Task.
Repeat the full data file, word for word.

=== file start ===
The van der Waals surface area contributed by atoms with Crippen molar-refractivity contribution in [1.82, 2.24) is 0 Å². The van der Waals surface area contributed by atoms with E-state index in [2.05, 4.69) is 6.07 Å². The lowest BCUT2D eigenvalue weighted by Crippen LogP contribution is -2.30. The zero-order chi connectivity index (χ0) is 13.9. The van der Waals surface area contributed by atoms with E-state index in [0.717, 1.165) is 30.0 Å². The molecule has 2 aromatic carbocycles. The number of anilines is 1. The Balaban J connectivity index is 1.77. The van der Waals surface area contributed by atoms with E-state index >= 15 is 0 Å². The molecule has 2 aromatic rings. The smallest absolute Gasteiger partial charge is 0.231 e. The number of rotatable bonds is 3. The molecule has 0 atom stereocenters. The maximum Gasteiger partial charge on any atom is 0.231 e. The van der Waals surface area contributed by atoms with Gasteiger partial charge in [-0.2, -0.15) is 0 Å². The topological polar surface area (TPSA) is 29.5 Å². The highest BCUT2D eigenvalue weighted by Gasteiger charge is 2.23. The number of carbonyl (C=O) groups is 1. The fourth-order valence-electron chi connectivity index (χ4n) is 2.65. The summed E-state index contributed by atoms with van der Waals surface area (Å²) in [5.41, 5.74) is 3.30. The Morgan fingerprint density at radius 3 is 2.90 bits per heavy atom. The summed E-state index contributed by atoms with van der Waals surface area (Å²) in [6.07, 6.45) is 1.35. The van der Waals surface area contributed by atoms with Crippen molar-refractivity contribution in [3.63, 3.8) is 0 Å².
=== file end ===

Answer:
The van der Waals surface area contributed by atoms with Crippen molar-refractivity contribution in [1.82, 2.24) is 0 Å². The van der Waals surface area contributed by atoms with E-state index in [2.05, 4.69) is 6.07 Å². The lowest BCUT2D eigenvalue weighted by Crippen LogP contribution is -2.30. The zero-order chi connectivity index (χ0) is 13.9. The van der Waals surface area contributed by atoms with E-state index in [0.717, 1.165) is 30.0 Å². The molecule has 2 aromatic carbocycles. The number of anilines is 1. The Balaban J connectivity index is 1.77. The van der Waals surface area contributed by atoms with E-state index >= 15 is 0 Å². The molecule has 2 aromatic rings. The smallest absolute Gasteiger partial charge is 0.231 e. The number of rotatable bonds is 3. The molecule has 0 atom stereocenters. The maximum Gasteiger partial charge on any atom is 0.231 e. The van der Waals surface area contributed by atoms with Gasteiger partial charge in [-0.2, -0.15) is 0 Å². The topological polar surface area (TPSA) is 29.5 Å². The highest BCUT2D eigenvalue weighted by Gasteiger charge is 2.23. The number of carbonyl (C=O) groups is 1. The fourth-order valence-electron chi connectivity index (χ4n) is 2.65. The summed E-state index contributed by atoms with van der Waals surface area (Å²) in [5.41, 5.74) is 3.30. The Morgan fingerprint density at radius 3 is 2.90 bits per heavy atom. The summed E-state index contributed by atoms with van der Waals surface area (Å²) in [6.07, 6.45) is 1.35. The van der Waals surface area contributed by atoms with Crippen molar-refractivity contribution in [3.63, 3.8) is 0 Å².